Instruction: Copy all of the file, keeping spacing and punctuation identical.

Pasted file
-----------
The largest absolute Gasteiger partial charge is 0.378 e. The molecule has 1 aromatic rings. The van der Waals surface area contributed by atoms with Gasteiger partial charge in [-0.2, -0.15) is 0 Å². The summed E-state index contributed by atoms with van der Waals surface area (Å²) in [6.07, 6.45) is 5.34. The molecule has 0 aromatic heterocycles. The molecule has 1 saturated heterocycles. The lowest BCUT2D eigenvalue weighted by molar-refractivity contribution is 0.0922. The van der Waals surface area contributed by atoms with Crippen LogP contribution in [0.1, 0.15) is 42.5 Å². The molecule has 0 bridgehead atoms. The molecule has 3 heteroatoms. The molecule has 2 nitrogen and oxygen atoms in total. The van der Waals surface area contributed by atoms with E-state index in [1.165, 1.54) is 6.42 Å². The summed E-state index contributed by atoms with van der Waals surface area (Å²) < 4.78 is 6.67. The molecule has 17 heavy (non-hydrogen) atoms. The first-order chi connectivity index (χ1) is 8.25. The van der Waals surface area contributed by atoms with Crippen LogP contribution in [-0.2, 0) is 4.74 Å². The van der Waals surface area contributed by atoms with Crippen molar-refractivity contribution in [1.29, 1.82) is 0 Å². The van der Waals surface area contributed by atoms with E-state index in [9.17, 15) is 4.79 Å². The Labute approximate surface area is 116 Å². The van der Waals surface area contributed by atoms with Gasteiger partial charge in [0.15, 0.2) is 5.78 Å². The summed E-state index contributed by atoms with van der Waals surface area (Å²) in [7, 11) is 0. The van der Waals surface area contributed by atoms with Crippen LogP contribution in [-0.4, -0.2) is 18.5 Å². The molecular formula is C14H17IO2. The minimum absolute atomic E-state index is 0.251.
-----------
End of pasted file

The largest absolute Gasteiger partial charge is 0.378 e. The molecule has 1 aromatic rings. The van der Waals surface area contributed by atoms with Gasteiger partial charge in [-0.2, -0.15) is 0 Å². The summed E-state index contributed by atoms with van der Waals surface area (Å²) in [6.07, 6.45) is 5.34. The molecule has 0 aromatic heterocycles. The molecule has 1 saturated heterocycles. The lowest BCUT2D eigenvalue weighted by molar-refractivity contribution is 0.0922. The van der Waals surface area contributed by atoms with Crippen LogP contribution in [0.1, 0.15) is 42.5 Å². The molecule has 0 bridgehead atoms. The molecule has 3 heteroatoms. The molecule has 2 nitrogen and oxygen atoms in total. The van der Waals surface area contributed by atoms with E-state index in [1.165, 1.54) is 6.42 Å². The summed E-state index contributed by atoms with van der Waals surface area (Å²) < 4.78 is 6.67. The molecule has 17 heavy (non-hydrogen) atoms. The first-order chi connectivity index (χ1) is 8.25. The van der Waals surface area contributed by atoms with Crippen LogP contribution in [-0.2, 0) is 4.74 Å². The van der Waals surface area contributed by atoms with Crippen molar-refractivity contribution in [1.29, 1.82) is 0 Å². The van der Waals surface area contributed by atoms with E-state index in [9.17, 15) is 4.79 Å². The Labute approximate surface area is 116 Å². The van der Waals surface area contributed by atoms with Gasteiger partial charge in [0.15, 0.2) is 5.78 Å². The summed E-state index contributed by atoms with van der Waals surface area (Å²) in [7, 11) is 0. The van der Waals surface area contributed by atoms with Crippen LogP contribution in [-0.4, -0.2) is 18.5 Å². The molecular formula is C14H17IO2. The minimum absolute atomic E-state index is 0.251.